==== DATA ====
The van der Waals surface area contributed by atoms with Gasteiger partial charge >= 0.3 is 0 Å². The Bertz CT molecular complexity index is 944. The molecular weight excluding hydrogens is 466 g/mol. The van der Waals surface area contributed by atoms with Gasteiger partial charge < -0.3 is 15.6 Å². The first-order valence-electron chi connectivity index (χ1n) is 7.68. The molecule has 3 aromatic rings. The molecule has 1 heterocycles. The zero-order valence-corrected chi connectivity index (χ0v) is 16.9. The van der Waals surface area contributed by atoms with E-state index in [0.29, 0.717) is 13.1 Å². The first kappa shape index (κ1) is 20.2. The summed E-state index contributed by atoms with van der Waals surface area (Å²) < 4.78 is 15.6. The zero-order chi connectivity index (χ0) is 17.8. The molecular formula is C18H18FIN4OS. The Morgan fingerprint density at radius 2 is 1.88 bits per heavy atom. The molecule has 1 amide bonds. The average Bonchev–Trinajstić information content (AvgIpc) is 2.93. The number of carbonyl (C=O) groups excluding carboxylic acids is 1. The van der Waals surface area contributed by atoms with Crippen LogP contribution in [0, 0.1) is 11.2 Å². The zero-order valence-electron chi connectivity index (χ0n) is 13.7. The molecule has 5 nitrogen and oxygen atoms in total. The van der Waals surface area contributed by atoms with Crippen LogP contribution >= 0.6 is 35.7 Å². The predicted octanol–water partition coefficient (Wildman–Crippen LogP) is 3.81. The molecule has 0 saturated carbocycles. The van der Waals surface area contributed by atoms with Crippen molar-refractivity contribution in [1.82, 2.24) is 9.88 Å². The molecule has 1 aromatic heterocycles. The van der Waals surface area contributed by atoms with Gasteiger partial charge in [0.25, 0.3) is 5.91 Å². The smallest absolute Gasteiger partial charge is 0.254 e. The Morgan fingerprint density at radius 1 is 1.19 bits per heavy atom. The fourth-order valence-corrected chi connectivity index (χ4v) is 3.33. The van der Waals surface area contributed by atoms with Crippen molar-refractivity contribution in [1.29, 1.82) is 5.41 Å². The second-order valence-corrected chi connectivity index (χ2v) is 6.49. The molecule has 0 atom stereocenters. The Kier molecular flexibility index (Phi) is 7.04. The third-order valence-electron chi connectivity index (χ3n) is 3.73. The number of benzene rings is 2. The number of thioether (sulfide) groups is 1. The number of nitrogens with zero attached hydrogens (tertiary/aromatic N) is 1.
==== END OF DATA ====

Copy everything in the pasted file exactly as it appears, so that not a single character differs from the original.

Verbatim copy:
The van der Waals surface area contributed by atoms with Gasteiger partial charge >= 0.3 is 0 Å². The Bertz CT molecular complexity index is 944. The molecular weight excluding hydrogens is 466 g/mol. The van der Waals surface area contributed by atoms with Gasteiger partial charge < -0.3 is 15.6 Å². The first-order valence-electron chi connectivity index (χ1n) is 7.68. The molecule has 3 aromatic rings. The molecule has 1 heterocycles. The zero-order valence-corrected chi connectivity index (χ0v) is 16.9. The van der Waals surface area contributed by atoms with E-state index in [0.29, 0.717) is 13.1 Å². The first kappa shape index (κ1) is 20.2. The summed E-state index contributed by atoms with van der Waals surface area (Å²) < 4.78 is 15.6. The zero-order chi connectivity index (χ0) is 17.8. The molecular formula is C18H18FIN4OS. The Morgan fingerprint density at radius 2 is 1.88 bits per heavy atom. The molecule has 1 amide bonds. The average Bonchev–Trinajstić information content (AvgIpc) is 2.93. The number of carbonyl (C=O) groups excluding carboxylic acids is 1. The van der Waals surface area contributed by atoms with Crippen LogP contribution in [0, 0.1) is 11.2 Å². The zero-order valence-electron chi connectivity index (χ0n) is 13.7. The molecule has 5 nitrogen and oxygen atoms in total. The van der Waals surface area contributed by atoms with Crippen LogP contribution >= 0.6 is 35.7 Å². The predicted octanol–water partition coefficient (Wildman–Crippen LogP) is 3.81. The molecule has 0 saturated carbocycles. The van der Waals surface area contributed by atoms with Crippen molar-refractivity contribution in [1.82, 2.24) is 9.88 Å². The molecule has 1 aromatic heterocycles. The van der Waals surface area contributed by atoms with Gasteiger partial charge in [0.25, 0.3) is 5.91 Å². The smallest absolute Gasteiger partial charge is 0.254 e. The Morgan fingerprint density at radius 1 is 1.19 bits per heavy atom. The fourth-order valence-corrected chi connectivity index (χ4v) is 3.33. The van der Waals surface area contributed by atoms with Crippen molar-refractivity contribution in [1.29, 1.82) is 5.41 Å². The second-order valence-corrected chi connectivity index (χ2v) is 6.49. The molecule has 0 atom stereocenters. The Kier molecular flexibility index (Phi) is 7.04. The third-order valence-electron chi connectivity index (χ3n) is 3.73. The number of benzene rings is 2. The number of thioether (sulfide) groups is 1. The number of nitrogens with zero attached hydrogens (tertiary/aromatic N) is 1.